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Building Native with Gutenberg, the WordPress Block Editor vs. Elementor and Divi

Gutenberg vs. Elementor, Divi

In 2018, WordPress released the WP Block Editor, also known as Gutenberg — a new way of building and designing web pages that replaced its old TinyMCE editor (or Classic Editor). At Vital, we’ve spent the past two years selecting projects that were a perfect fit for the new editor and carefully evaluating the pros and cons of building websites using the Gutenberg Block Editor vs. the Classic Editor, page builders such as Elementor or Divi, or other content management systems (CMS).

Fifteen successful Block Editor site builds later, we’re ready to fully transition to the new WordPress Block Editor rather than using either the Classic Editor or page builders. The advantages to the Block Editor also secure WordPress’ place as our clear first choice for a CMS for the vast majority of our clients’ web builds and ongoing maintenance. We’ll share all the reasons why the Block Editor knocks it out of the park — but, first, some background.

What does “building native” mean?

When it comes to WordPress, “building native” means using the WordPress content management system and the tools, plug-ins, etc. in the WordPress ecosystem. This is as opposed to using an add-on application like a page builder on top of the WordPress platform.

What is the WordPress Gutenberg Block Editor?

Before 2018, web designers and developers had a few choices:

  • Use the Classic TinyMCE editor to build a site, with either a pre-made or customized theme. This required designers to create each individual page layout as a one-off — not exactly the most efficient choice. And, it was too easy to end up with an inflexible, difficult-to-update backend.
  • Choose a page builder such as Elementor or Divi. This made page creation much easier and more intuitive, but it came with its own downsides. (More about those in a minute.)

With the release of WordPress 5.0, designers and developers were given a brand new option: the Block Editor. Originally known as Gutenberg, the Block Editor is an enterprise-ready solution for those who want to use native WordPress tools rather than page builders.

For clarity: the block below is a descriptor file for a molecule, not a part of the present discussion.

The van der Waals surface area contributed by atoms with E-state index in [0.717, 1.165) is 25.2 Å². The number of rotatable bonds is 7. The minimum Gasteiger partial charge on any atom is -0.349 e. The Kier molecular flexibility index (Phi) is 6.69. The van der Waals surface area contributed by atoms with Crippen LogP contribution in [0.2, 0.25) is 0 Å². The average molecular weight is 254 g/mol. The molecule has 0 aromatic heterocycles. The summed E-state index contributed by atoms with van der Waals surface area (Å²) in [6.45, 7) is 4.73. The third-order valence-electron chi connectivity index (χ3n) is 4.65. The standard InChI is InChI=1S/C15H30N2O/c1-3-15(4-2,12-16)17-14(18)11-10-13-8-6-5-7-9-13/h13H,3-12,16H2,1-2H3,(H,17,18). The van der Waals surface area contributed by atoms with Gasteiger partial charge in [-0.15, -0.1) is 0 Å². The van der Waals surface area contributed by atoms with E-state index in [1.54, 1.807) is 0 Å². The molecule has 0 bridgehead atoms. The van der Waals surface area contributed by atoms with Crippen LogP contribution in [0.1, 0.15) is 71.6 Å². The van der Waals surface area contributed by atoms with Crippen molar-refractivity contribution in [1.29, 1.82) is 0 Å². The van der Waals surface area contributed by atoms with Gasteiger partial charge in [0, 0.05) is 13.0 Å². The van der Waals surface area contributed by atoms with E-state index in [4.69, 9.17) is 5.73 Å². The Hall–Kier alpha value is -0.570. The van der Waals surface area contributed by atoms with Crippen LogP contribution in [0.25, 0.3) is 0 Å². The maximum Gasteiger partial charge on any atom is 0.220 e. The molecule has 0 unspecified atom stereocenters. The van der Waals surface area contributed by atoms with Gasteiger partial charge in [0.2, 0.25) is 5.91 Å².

Here’s what it looks like to work with the TinyMCE, or Classic WordPress Editor:

Blog Post - WP Classic Editor

As you can see, the visual editor lets you add and edit content, which will be styled on the front-end according to your theme — but it’s not much more sophisticated than a word processor. If you want to do anything beyond the capabilities of whatever pre-made themes are available on WordPress, you need serious coding and development chops.

At Vital, where we create websites and digital marketing strategies for a living, we were able to do a lot with WordPress despite the limitations of the Classic Editor, but it missed the mark in terms of efficient use of our clients’ retainers, and the ability to add and update content to their websites.

By comparison, here’s what the Block Editor looks like:

Blog Post - Gutenberg Editor

The main difference is that the Block Editor lets you design each element of the page as a “block,” which can be dragged and dropped exactly where you want it to be. You end up with a powerful, flexible site that can be easily changed or updated.

Want more detail? Check out this post for everything you ever wanted to know about blocks and how they work.

Does Gutenberg replace page builders like Elementor and Divi?

So, does the advent of the Block Editor make Elementor, Divi, and other page builders obsolete? The short answer is: It depends.